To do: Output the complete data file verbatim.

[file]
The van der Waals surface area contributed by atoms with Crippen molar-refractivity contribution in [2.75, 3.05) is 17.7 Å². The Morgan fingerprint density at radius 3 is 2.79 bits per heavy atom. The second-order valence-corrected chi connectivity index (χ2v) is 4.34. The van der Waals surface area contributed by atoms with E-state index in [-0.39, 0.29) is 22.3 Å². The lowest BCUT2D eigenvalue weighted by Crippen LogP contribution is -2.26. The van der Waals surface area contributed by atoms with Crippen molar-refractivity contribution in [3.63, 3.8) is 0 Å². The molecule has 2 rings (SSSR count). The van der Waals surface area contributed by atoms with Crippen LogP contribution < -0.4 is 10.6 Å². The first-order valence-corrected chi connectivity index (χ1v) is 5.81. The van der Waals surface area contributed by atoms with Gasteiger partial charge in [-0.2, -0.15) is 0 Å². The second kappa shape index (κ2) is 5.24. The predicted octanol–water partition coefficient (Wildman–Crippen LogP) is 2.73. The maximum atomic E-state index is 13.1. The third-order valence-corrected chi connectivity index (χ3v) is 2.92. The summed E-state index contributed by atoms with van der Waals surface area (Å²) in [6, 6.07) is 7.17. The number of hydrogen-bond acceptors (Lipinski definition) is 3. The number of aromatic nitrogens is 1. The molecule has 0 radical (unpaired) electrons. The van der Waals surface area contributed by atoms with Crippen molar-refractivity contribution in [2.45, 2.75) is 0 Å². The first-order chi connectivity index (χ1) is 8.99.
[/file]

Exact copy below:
The van der Waals surface area contributed by atoms with Crippen molar-refractivity contribution in [2.75, 3.05) is 17.7 Å². The Morgan fingerprint density at radius 3 is 2.79 bits per heavy atom. The second-order valence-corrected chi connectivity index (χ2v) is 4.34. The van der Waals surface area contributed by atoms with E-state index in [-0.39, 0.29) is 22.3 Å². The lowest BCUT2D eigenvalue weighted by Crippen LogP contribution is -2.26. The van der Waals surface area contributed by atoms with Crippen molar-refractivity contribution in [3.63, 3.8) is 0 Å². The molecule has 2 rings (SSSR count). The van der Waals surface area contributed by atoms with Crippen LogP contribution < -0.4 is 10.6 Å². The first-order valence-corrected chi connectivity index (χ1v) is 5.81. The van der Waals surface area contributed by atoms with Gasteiger partial charge in [-0.2, -0.15) is 0 Å². The second kappa shape index (κ2) is 5.24. The predicted octanol–water partition coefficient (Wildman–Crippen LogP) is 2.73. The maximum atomic E-state index is 13.1. The third-order valence-corrected chi connectivity index (χ3v) is 2.92. The summed E-state index contributed by atoms with van der Waals surface area (Å²) in [6, 6.07) is 7.17. The number of hydrogen-bond acceptors (Lipinski definition) is 3. The number of aromatic nitrogens is 1. The molecule has 0 radical (unpaired) electrons. The van der Waals surface area contributed by atoms with Crippen molar-refractivity contribution in [2.45, 2.75) is 0 Å². The first-order chi connectivity index (χ1) is 8.99.